Doug Winnail has a short little piece up about how important prophecy watching is to the Living Church of God, while ignoring the fact that every prophetic utterance that has come out of Rod Meredith and Herbert Armstrong's mouth has failed to come to pass. He is especially suffered major butthurt over LCG and its leaders being accused of suffering from "prediction addiction."
What really irradiates LCG and Winnail is that the "prediction addiction" phrase came from Grace Communion International who finally woke up to the fact that the decades of prophecies that the church and Herbert Armstrong uttered were nothing more than speculation. There was nothing prophetic about any of the predictions.Jesus told His disciples to stay alert and watch for the fulfillment of specific prophecies that will mark the approaching end of this age (Matthew 24). Jesus also warned in the parable of the foolish virgins that many will be caught napping by the surge of events that will precede His return to this earth (Matthew 25:1-13). God has given His Church a “more sure word of prophecy” (2 Peter 1:19, KJV) so His Church can act as a watchman to warn about the prophetic significance of both current and impending world events (Ezekiel 3 and 33; Proverbs 24:11-12). Yet over the years, misguided teachers and preachers have ridiculed the Church’s understanding of prophecy and accused anyone watching Bible prophecy of suffering from “prediction addiction.” However, as we see world events fitting into the end-time scenario that is outlined in Scripture, we need to make sure we are building a closer relationship with God and that we are learning to live by every word of God—as we continue to pay attention to prophecy.Have a profitable Sabbath,Douglas S. Winnail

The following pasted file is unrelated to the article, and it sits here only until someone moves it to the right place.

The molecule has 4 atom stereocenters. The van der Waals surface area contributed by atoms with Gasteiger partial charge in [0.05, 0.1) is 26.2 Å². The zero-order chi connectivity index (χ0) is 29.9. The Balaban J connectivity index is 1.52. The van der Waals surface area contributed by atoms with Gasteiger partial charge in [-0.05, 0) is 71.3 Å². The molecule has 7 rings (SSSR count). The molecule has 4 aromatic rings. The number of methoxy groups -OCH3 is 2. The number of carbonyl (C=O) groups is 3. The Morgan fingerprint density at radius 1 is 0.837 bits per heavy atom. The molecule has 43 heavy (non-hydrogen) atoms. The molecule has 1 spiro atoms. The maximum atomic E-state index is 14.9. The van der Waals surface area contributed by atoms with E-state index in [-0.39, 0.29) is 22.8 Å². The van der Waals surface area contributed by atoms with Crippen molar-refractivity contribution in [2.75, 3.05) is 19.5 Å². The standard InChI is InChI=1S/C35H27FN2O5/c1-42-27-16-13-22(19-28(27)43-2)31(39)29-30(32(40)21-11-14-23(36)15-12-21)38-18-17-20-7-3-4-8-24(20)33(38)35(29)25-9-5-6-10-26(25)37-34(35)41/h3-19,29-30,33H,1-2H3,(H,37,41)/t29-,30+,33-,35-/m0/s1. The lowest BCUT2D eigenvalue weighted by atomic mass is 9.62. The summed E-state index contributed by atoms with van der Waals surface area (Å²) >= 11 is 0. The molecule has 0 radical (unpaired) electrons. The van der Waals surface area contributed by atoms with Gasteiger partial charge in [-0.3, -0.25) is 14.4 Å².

Armstrongite ministers have always had to "recalculate" their predictions, or if you want a more accurate word...LIES.Here is what happens. You conclude from your study of prophecy and its chronological calculations that we are in the “end times,” and that a catastrophe of “biblical proportions” is going to befall us in “just a few short years” (they are always “short” years, it seems). You then “watch and pray,” anxiously (or perhaps eagerly), fitting the events and news of the day into your predetermined framework. You watch with growing anticipation as the evidence piles up.The problem is that the pile of evidence starts to get very shaky, and the “short years” stretch into decades. Although the pattern of major world events may not fit neatly into your prophetic scenarios, you can still find enough catastrophes to stay in the game, while you hastily recalibrate your prophetic timetable. GCI UPDATE: Prediction Addiction
Gavin Rumney had this up on his blog in 2013:
Our Roots of Prediction Addiction
Some of us have learnt over the years to view "Bible Prophecy" with a jaundiced eye. The attempt to turn the complex texts of the Old and New Testaments into a coherent road map for the near future is doomed to failure from the outset. Ancient writings simply can't be read that way with any integrity. It's not just bad theology and rotten exegesis, it's a display of dull and incompetent basic reading skills.